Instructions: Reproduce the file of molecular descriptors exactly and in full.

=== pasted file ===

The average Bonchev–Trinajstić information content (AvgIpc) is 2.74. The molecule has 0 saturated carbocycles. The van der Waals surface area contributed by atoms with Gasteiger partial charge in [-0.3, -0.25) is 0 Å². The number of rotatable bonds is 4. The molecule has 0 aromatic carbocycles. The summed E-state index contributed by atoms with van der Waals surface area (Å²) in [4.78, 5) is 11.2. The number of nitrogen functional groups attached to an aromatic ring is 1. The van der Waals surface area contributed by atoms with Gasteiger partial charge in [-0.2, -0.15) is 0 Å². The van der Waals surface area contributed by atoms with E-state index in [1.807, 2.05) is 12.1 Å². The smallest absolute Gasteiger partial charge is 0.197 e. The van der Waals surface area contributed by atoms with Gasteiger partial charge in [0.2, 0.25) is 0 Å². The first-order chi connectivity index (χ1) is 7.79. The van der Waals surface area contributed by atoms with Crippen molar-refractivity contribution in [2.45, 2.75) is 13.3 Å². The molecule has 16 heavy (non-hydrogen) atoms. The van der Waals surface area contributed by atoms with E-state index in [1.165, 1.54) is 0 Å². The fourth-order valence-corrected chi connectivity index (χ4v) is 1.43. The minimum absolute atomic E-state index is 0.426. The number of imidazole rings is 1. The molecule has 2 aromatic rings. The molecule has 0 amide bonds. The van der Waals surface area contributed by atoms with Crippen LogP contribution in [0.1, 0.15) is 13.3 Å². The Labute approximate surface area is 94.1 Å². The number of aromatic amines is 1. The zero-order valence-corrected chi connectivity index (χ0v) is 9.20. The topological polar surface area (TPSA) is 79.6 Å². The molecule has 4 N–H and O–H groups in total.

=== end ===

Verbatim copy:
The average Bonchev–Trinajstić information content (AvgIpc) is 2.74. The molecule has 0 saturated carbocycles. The van der Waals surface area contributed by atoms with Gasteiger partial charge in [-0.3, -0.25) is 0 Å². The number of rotatable bonds is 4. The molecule has 0 aromatic carbocycles. The summed E-state index contributed by atoms with van der Waals surface area (Å²) in [4.78, 5) is 11.2. The number of nitrogen functional groups attached to an aromatic ring is 1. The van der Waals surface area contributed by atoms with Gasteiger partial charge in [-0.2, -0.15) is 0 Å². The van der Waals surface area contributed by atoms with E-state index in [1.807, 2.05) is 12.1 Å². The smallest absolute Gasteiger partial charge is 0.197 e. The van der Waals surface area contributed by atoms with Gasteiger partial charge in [0.2, 0.25) is 0 Å². The first-order chi connectivity index (χ1) is 7.79. The van der Waals surface area contributed by atoms with Crippen molar-refractivity contribution in [2.45, 2.75) is 13.3 Å². The molecule has 16 heavy (non-hydrogen) atoms. The van der Waals surface area contributed by atoms with E-state index in [1.165, 1.54) is 0 Å². The fourth-order valence-corrected chi connectivity index (χ4v) is 1.43. The minimum absolute atomic E-state index is 0.426. The number of imidazole rings is 1. The molecule has 2 aromatic rings. The molecule has 0 amide bonds. The van der Waals surface area contributed by atoms with Crippen LogP contribution in [0.1, 0.15) is 13.3 Å². The Labute approximate surface area is 94.1 Å². The number of aromatic amines is 1. The zero-order valence-corrected chi connectivity index (χ0v) is 9.20. The topological polar surface area (TPSA) is 79.6 Å². The molecule has 4 N–H and O–H groups in total.